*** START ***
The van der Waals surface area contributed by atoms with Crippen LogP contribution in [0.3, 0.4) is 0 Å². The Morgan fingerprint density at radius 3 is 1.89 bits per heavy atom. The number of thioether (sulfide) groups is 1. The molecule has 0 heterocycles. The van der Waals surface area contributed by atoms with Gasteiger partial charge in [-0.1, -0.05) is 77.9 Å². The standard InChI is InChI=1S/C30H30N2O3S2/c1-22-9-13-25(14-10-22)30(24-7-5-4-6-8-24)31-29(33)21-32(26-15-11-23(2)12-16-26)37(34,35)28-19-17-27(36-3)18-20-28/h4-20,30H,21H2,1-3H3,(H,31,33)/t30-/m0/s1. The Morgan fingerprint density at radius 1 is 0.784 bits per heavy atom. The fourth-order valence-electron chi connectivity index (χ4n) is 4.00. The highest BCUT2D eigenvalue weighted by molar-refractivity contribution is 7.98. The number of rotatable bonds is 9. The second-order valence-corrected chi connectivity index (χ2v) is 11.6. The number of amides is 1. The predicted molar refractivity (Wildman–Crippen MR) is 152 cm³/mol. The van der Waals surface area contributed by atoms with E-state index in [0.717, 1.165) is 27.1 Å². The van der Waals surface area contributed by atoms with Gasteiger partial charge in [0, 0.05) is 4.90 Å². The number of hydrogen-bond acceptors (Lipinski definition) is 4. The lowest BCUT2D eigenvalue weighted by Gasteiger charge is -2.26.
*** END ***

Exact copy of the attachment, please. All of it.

The van der Waals surface area contributed by atoms with Crippen LogP contribution in [0.3, 0.4) is 0 Å². The Morgan fingerprint density at radius 3 is 1.89 bits per heavy atom. The number of thioether (sulfide) groups is 1. The molecule has 0 heterocycles. The van der Waals surface area contributed by atoms with Gasteiger partial charge in [-0.1, -0.05) is 77.9 Å². The standard InChI is InChI=1S/C30H30N2O3S2/c1-22-9-13-25(14-10-22)30(24-7-5-4-6-8-24)31-29(33)21-32(26-15-11-23(2)12-16-26)37(34,35)28-19-17-27(36-3)18-20-28/h4-20,30H,21H2,1-3H3,(H,31,33)/t30-/m0/s1. The Morgan fingerprint density at radius 1 is 0.784 bits per heavy atom. The fourth-order valence-electron chi connectivity index (χ4n) is 4.00. The highest BCUT2D eigenvalue weighted by molar-refractivity contribution is 7.98. The number of rotatable bonds is 9. The second-order valence-corrected chi connectivity index (χ2v) is 11.6. The number of amides is 1. The predicted molar refractivity (Wildman–Crippen MR) is 152 cm³/mol. The van der Waals surface area contributed by atoms with E-state index in [0.717, 1.165) is 27.1 Å². The van der Waals surface area contributed by atoms with Gasteiger partial charge in [0, 0.05) is 4.90 Å². The number of hydrogen-bond acceptors (Lipinski definition) is 4. The lowest BCUT2D eigenvalue weighted by Gasteiger charge is -2.26.